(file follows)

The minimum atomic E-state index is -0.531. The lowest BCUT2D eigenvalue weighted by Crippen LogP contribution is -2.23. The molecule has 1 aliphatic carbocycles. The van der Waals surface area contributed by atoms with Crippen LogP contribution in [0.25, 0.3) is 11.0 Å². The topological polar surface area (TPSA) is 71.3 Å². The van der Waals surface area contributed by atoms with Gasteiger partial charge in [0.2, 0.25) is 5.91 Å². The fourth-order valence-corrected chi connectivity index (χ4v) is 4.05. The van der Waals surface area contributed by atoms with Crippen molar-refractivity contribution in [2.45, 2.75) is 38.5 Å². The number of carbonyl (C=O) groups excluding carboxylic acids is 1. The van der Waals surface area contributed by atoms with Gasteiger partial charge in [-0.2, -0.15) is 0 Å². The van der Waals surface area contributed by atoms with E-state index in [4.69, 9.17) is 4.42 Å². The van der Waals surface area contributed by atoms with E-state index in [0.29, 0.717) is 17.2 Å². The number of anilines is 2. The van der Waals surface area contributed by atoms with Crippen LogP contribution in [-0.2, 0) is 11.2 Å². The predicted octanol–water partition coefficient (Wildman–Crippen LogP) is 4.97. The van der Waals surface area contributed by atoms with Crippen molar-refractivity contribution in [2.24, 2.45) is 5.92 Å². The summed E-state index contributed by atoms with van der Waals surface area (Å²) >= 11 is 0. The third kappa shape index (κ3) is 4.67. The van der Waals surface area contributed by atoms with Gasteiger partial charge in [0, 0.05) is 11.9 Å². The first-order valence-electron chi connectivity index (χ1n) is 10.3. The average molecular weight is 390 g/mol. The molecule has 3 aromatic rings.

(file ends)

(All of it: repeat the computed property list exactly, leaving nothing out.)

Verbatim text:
The minimum atomic E-state index is -0.531. The lowest BCUT2D eigenvalue weighted by Crippen LogP contribution is -2.23. The molecule has 1 aliphatic carbocycles. The van der Waals surface area contributed by atoms with Crippen LogP contribution in [0.25, 0.3) is 11.0 Å². The topological polar surface area (TPSA) is 71.3 Å². The van der Waals surface area contributed by atoms with Gasteiger partial charge in [0.2, 0.25) is 5.91 Å². The fourth-order valence-corrected chi connectivity index (χ4v) is 4.05. The van der Waals surface area contributed by atoms with Crippen molar-refractivity contribution in [2.45, 2.75) is 38.5 Å². The number of carbonyl (C=O) groups excluding carboxylic acids is 1. The van der Waals surface area contributed by atoms with Gasteiger partial charge in [-0.2, -0.15) is 0 Å². The van der Waals surface area contributed by atoms with E-state index in [4.69, 9.17) is 4.42 Å². The van der Waals surface area contributed by atoms with E-state index in [0.29, 0.717) is 17.2 Å². The number of anilines is 2. The van der Waals surface area contributed by atoms with Crippen LogP contribution in [-0.2, 0) is 11.2 Å². The predicted octanol–water partition coefficient (Wildman–Crippen LogP) is 4.97. The van der Waals surface area contributed by atoms with Crippen molar-refractivity contribution in [2.24, 2.45) is 5.92 Å². The summed E-state index contributed by atoms with van der Waals surface area (Å²) >= 11 is 0. The third kappa shape index (κ3) is 4.67. The van der Waals surface area contributed by atoms with Gasteiger partial charge in [0, 0.05) is 11.9 Å². The first-order valence-electron chi connectivity index (χ1n) is 10.3. The average molecular weight is 390 g/mol. The molecule has 3 aromatic rings.